Nipping, Jumping and Crying Dog

A crying dog will cry when he is lonely, insecure or anxious.

Puppies cry or whine their first few nights you bring them home as this is the first time they are away from their mother and littermates.

Why They Cry

When your puppy is left alone he will whine or cry for attention; he needs to know you’re close by and haven’t forgotten him.

Teach a crying dog it is okay, and not scary, to be alone.

black toy poodle with a silver nose sitting down with a purple ribbon in her hair


Put him in his crate with some toys, a blanket and one treat. Say “crate” so he knows what it is. If he cries, let him.

Make sure he can see you, though. He’ll start to feel comfortable alone in his crate, but it may take a little time.

Each day, increase the time he is in his crate by 5 minutes until you’ve worked up to him staying in his crate for at least 30 minutes without your dog crying.

Alone But Reassured

Once he’s not crying or whining in his crate, start over again. This time leave the room.

Start with 5 minutes the first day and increase it 5 minutes every day or two until he can stay peacefully in his crate with you out of the room.

Try leaving a radio or tv on low if you have to leave him alone during the day if you work or run errands.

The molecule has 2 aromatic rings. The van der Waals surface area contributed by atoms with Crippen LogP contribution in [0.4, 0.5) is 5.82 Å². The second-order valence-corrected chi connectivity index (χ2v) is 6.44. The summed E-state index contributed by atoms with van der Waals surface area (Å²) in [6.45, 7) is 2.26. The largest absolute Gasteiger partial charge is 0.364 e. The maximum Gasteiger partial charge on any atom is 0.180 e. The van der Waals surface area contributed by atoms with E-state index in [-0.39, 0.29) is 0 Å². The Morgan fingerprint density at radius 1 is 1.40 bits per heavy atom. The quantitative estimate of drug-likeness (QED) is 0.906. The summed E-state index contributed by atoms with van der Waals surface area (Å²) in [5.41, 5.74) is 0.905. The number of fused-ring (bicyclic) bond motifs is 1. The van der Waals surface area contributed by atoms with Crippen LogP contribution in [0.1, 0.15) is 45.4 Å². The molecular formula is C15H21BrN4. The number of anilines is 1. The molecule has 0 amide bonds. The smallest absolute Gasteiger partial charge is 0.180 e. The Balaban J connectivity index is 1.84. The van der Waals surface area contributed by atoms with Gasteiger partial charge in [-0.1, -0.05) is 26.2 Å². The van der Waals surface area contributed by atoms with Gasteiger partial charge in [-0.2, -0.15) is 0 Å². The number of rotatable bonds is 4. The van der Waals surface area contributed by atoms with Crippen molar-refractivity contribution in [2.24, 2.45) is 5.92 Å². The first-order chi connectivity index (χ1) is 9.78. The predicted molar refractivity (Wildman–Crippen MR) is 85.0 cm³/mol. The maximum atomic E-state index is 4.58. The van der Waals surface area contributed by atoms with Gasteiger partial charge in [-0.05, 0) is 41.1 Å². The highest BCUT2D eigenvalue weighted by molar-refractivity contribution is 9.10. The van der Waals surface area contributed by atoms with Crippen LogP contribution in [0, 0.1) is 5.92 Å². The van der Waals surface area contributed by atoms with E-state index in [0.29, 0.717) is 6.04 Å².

Soon, when you say “crate” your pup will go in the crate on his own and you won’t have a crying dog anymore.

Nipping Puppy

Puppies will nip you. Holly did. They have very sharp teeth and it hurts!

To correct this, say “ouch!” and stop playing with her. She’ll learn to stop nipping. You can also say “No!” and hand him his chew toy.

black standard poodle standing in front of his owner with a blue collar and blue leash on

Dog Jumping On People

To stop your standard poodle from jumping on people, ignore it when she starts doing it as a puppy.

For an adult standard who starts to jump, turn to the side and ignore him. When he gets down, tell him to sit and then praise him.

Dog Behaviorists

If your dog is aggressive or has behaviors that are driving you crazy or are harmful to your pet or your family, there are dog behaviorists who can help you get to the root of the problem and correct it.

To find a behaviorist, contact the Animal Behavior Society or the International Association of Animal Behavior Consultants.

The behaviorist will give your poodle one on one attention in your home so he can figure out why your dog is doing a certain behavior (the cause) and how this behavior can be modified or corrected.

This is like us humans going to a psychologist or psychiatrist.

Peace Will Reign

Bad dog behavior can be changed with patience, love and consistent training.

Your poodle wants to make you happy and will quickly learn to stop the adverse behaviors.